Thoughts on the Society of Freethinkers from a former atheist
By A.J. Wagner
The University of Dayton (UD) has been sucker punched. It’s been set up. Two men, who are no friends to the Catholic and Marianist tradition of the university, have made a phony plea for recognition of their atheist organization that envisions, according to the Secular Student Alliance (SSA), a future in which non-theistic students “are partners in the secular movement’s charge against irrationality and dogma.”
They call themselves the Dayton Society of Freethinkers (SOFT) and publicly invite theists as well as non-theists to membership, but they have applied for affiliation with SSA, an organization that requires its members be “free from dogma.” According to the Flyer News, UD’s student newspaper, Nick Haynes and Branden King sought this affiliation during the summer, prior to applying for campus recognition. Haynes said they applied to SSA because they needed help with issues such as “how to handle confrontations with administration.”
Confrontation seems to have been the plan all along, not starting a club for free discussion. I say this because, 1) SOFT has applied to be partners in the secular movement’s charge against faith; 2) because they planned for confrontation with the university administration before applying for recognition; and 3) because, as of Sunday night, SOFT has yet to organize a “discussion of religious issues from a secular point of view” which is their stated reason for existing. The only discussion they seem to seek on their Facebook page, which has existed since August, is a discussion of the confrontation. Their only announcement until last Thursday was, “Look for a story about founding members Nick Haynes and Branden King in the next issue of Flyer News!”
The university has not denied SOFT the ability to exist, only their recognition as an official university student organization. I contacted Reverend James Fitz, Vice President for Mission at the University. He informed me that SOFT has been offered the possibility of continuing these conversations in other venues to participate in balanced discussion about faith and reason. There is nothing to stop the discussion from moving forward except for SOFT to respond to these opportunities or call for an actual discussion. They have done neither.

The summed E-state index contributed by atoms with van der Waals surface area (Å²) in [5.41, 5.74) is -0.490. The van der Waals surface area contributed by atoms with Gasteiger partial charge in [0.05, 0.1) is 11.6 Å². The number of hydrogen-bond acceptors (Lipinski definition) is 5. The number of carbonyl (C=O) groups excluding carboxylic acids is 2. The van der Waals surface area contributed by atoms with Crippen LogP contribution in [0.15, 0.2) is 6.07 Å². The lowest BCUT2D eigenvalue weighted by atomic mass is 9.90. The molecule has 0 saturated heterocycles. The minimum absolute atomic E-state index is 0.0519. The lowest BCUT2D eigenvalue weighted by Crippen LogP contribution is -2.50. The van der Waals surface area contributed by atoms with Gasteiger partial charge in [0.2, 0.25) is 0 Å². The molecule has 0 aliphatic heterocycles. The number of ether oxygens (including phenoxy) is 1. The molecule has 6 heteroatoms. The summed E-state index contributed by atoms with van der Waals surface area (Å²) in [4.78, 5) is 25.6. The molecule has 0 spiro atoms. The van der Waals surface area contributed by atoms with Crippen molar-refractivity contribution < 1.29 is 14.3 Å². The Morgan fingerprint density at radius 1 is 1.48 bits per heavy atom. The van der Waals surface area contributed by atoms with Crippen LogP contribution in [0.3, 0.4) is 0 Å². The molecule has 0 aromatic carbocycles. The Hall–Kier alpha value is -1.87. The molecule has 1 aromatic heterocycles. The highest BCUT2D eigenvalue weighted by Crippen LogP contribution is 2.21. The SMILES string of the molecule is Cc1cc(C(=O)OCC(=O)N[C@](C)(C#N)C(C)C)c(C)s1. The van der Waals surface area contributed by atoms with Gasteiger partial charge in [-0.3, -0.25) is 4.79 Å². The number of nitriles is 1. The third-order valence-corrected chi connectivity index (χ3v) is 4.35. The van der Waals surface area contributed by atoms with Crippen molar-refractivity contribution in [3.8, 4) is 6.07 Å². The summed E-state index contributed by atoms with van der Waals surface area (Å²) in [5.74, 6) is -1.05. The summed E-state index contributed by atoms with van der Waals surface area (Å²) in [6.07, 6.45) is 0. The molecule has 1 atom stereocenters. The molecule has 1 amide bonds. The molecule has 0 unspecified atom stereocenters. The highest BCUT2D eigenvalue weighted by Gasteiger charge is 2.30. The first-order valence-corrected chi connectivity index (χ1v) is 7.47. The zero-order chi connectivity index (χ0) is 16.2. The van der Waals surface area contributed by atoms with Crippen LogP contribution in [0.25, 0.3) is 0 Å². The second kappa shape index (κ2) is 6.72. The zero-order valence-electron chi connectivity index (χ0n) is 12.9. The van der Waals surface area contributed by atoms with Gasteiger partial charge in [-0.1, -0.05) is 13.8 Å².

I came to UD in 1974 as an atheist. I discussed my atheism with friends, faculty and priests without fear of retribution. My ideas were always respected as was my freedom to deny the existence of God. It was with the encouragement of the late Father Cy Middendorf, a Catholic, Marianist priest, that I came to explore faith in a whole new way. By the time I graduated I was hooked on God and the Marianist way of approaching faith and reason.
Today, I am not only a believer, but I am a Lay Marianist. My wife, Joan, is also a Lay Marianist and is the Director of Marianist Strategies at UD. Together, we present Catholic and Marianist values to UD students and help them to create small faith communities. (I do so as a volunteer. I am not an employee of the university.) Because the Marianist Brothers founded and continue to sponsor UD, the Marianist spirit is an integral part of the University’s character.
Marianists do not believe faith and reason are exclusive of one another and UD encourages the exploration of both. With the exception of a few Catholic or Marianist specific positions, UD admits students and hires faculty and staff without regard to their religious, or non-religious, affiliation. Reason is at the core of the curriculum in areas such as art, education, psychology, philosophy, science, business, law and engineering. Yet, students are also exposed, sometimes inside and often outside the classroom, to a faith in God that intersects with each of these subjects in a way that calls forth compassion and service in every profession.
It is no secret that UD is a Catholic and Marianist university. It is well noted in all of their literature and on their website. To attend UD and ask them to give official recognition to an atheist organization that denies the existence of faith is like P.E.T.A. (People for the Ethical Treatment of Animals) asking to be recognized by the Cattleman’s Association.
UD never denied me the ability to express myself in 1974 and they are not denying students the ability to discuss atheism today. A first-year student informed me that an open discussion on the existence of God occurred in her philosophy class this past week. However, UD understands that if they give official recognition to SOFT, others may interpret this as an endorsement of atheistic tenets. That would not be true.
The university also would not recognize a racist organization but racism is discussed openly on campus. The university understands the need for students to be exposed to a variety of ideas so that they can become critical thinkers. They do not deny students this experience. Allowing discussion of an issue however, does not equate with endorsement of the idea.
That is an important distinction.
There are non-Catholic religious organizations recognized by the university, but a line must be drawn with SOFT. Reasonable people can disagree as to where that line has been drawn, but it is the university’s prerogative as a private, religious institution to do so where they think best.
In the meantime SOFT is free to exist and is free to discuss if discussion, and not confrontation, is their real objective.
A.J. Wagner is a retired judge who is trying to decide what to be when he grows up. Reach DCP freelance writer A.J. Wagner at AJWagner@DaytonCityPaper.com.